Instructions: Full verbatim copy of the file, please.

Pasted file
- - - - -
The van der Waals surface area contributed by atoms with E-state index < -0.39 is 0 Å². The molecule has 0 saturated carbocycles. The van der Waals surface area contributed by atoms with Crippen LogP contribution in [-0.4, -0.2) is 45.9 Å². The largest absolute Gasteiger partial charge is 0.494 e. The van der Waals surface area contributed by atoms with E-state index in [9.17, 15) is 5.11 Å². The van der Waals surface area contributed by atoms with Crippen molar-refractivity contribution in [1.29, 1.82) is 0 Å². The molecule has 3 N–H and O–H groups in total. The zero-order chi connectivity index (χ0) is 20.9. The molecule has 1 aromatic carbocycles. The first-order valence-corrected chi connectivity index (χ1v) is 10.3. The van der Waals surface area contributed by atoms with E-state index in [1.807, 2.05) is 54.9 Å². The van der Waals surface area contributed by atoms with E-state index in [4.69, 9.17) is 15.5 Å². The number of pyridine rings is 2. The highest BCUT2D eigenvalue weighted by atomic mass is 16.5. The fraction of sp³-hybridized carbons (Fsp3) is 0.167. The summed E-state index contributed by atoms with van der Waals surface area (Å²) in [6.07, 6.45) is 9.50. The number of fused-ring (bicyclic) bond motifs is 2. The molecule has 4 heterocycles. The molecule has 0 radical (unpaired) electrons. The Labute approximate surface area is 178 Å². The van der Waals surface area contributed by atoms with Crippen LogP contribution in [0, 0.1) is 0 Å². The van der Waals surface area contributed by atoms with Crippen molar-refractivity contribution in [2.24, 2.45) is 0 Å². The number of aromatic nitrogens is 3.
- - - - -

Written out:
The van der Waals surface area contributed by atoms with E-state index < -0.39 is 0 Å². The molecule has 0 saturated carbocycles. The van der Waals surface area contributed by atoms with Crippen LogP contribution in [-0.4, -0.2) is 45.9 Å². The largest absolute Gasteiger partial charge is 0.494 e. The van der Waals surface area contributed by atoms with E-state index in [9.17, 15) is 5.11 Å². The van der Waals surface area contributed by atoms with Crippen molar-refractivity contribution in [1.29, 1.82) is 0 Å². The molecule has 3 N–H and O–H groups in total. The zero-order chi connectivity index (χ0) is 20.9. The molecule has 1 aromatic carbocycles. The first-order valence-corrected chi connectivity index (χ1v) is 10.3. The van der Waals surface area contributed by atoms with E-state index in [1.807, 2.05) is 54.9 Å². The van der Waals surface area contributed by atoms with E-state index in [4.69, 9.17) is 15.5 Å². The number of pyridine rings is 2. The highest BCUT2D eigenvalue weighted by atomic mass is 16.5. The fraction of sp³-hybridized carbons (Fsp3) is 0.167. The summed E-state index contributed by atoms with van der Waals surface area (Å²) in [6.07, 6.45) is 9.50. The number of fused-ring (bicyclic) bond motifs is 2. The molecule has 4 heterocycles. The molecule has 0 radical (unpaired) electrons. The Labute approximate surface area is 178 Å². The van der Waals surface area contributed by atoms with Crippen LogP contribution in [0, 0.1) is 0 Å². The van der Waals surface area contributed by atoms with Crippen molar-refractivity contribution in [2.24, 2.45) is 0 Å². The number of aromatic nitrogens is 3.